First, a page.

John Bruton speaks from a position of great knowledge, since he is in Washington as ambassador on behalf of the 500 million EU citizens-to-be. And he speaks to the people of the greatest federal democracy on earth: so he must know. And what does he say?

Among other things he says: "The other member states might look at other options to go forward on their own." There can be no such move, and everyone knows it. If we vote 'No' we will continue to be part of the answer to what we do next and we will remain part of the answer.

It is in this context that I find Garret FitzGerald's views on the Lisbon Treaty, both last Saturday and earlier, deeply disturbing.

He talks about Ireland becoming a "pariah". The word, of Indian origin and related to the caste system, means social outcast. Again, this is quite contrary to the EU laws and to custom and practice throughout the Union.

He also goes on to define those who might be responsible for our mythical status in the event of this happening, meaning the people voting 'No'. He uses the word "mislead" about what they say. He says they have been "shown to be wrong in every instance"; I think this is opinion, not fact, and is hugely exaggerated.

He says that those wanting a 'No' vote are acting "perversely" and "frivolously". He describes their "total ignorance of, and lack of interest in, this European structure". He says they are "prejudiced". He mocks the idea that "we" should "indulge their hang-ups and damn the consequences".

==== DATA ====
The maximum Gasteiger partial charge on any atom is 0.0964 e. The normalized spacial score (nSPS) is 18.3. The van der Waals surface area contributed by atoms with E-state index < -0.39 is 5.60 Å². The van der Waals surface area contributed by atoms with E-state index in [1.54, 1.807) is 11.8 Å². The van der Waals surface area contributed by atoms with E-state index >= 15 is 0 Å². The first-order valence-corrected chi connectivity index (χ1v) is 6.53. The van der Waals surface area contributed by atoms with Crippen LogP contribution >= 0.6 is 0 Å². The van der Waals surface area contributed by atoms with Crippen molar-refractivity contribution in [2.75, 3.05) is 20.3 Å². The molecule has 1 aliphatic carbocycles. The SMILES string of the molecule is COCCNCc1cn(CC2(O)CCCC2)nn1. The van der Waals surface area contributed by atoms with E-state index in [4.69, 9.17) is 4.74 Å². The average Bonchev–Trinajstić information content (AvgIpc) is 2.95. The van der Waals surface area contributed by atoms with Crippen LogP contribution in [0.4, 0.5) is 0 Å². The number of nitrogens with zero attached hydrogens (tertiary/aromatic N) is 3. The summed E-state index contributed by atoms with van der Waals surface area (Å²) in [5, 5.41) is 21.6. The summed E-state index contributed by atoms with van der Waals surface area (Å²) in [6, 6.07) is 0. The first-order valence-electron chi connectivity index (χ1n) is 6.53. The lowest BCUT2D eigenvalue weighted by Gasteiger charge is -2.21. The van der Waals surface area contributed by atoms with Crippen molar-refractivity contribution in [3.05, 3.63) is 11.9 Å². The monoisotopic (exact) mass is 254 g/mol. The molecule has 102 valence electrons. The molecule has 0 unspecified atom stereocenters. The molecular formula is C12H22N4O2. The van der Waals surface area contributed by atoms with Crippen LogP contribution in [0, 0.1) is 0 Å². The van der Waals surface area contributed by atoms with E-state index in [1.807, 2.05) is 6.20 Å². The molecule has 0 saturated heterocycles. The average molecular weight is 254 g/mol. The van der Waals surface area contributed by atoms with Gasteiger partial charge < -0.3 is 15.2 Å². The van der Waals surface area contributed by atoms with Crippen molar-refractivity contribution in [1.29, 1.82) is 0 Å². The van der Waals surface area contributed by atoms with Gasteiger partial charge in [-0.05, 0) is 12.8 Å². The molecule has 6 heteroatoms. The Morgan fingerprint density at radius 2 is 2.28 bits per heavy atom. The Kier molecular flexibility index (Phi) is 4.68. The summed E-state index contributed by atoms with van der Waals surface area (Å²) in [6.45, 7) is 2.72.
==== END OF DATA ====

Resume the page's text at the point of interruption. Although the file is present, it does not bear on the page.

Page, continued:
He uses the terms "mendacious propaganda", "spurious claims" and refers to "skilful misreadings". All of this is unnecessarily insulting and, personally, I find it offensive.

Dr FitzGerald never once mentions democracy, or addresses it as one of the serious problems at issue in what the constitutional referendum is dealing with. He says that those seeking a 'No' vote are trying "to wreck the entire European reform project" and yet that reform project has ignored, with some small changes, the basic and essential issue of democracy, which should be at the heart of Europe and instead is at the fringes.

He makes palpably clear his disdain for the government ministers campaigning for a 'Yes' vote and not knowing the answers to basic questions about the Lisbon Treaty. Yet what he thinks is important is to get it through, not to examine and acknowledge its serious shortcomings.

He will have been annoyed yesterday that Brian Cowen should have turned on Fine Gael and Labour to do more and to do it better.

Fine Gael and Labour have already failed the electorate by their own unquestioning espousal of the treaty without seeing that, as the opposition, they have a duty to voters which is to ensure the government and the public service honour their duties and obligations in achieving a fair and balanced assessment of what the changes to our Constitution will actually mean.

Their inept campaigns, just as much as the performances of ministers, have become part of the problem. And those who intend to vote 'No' are getting none of the answers.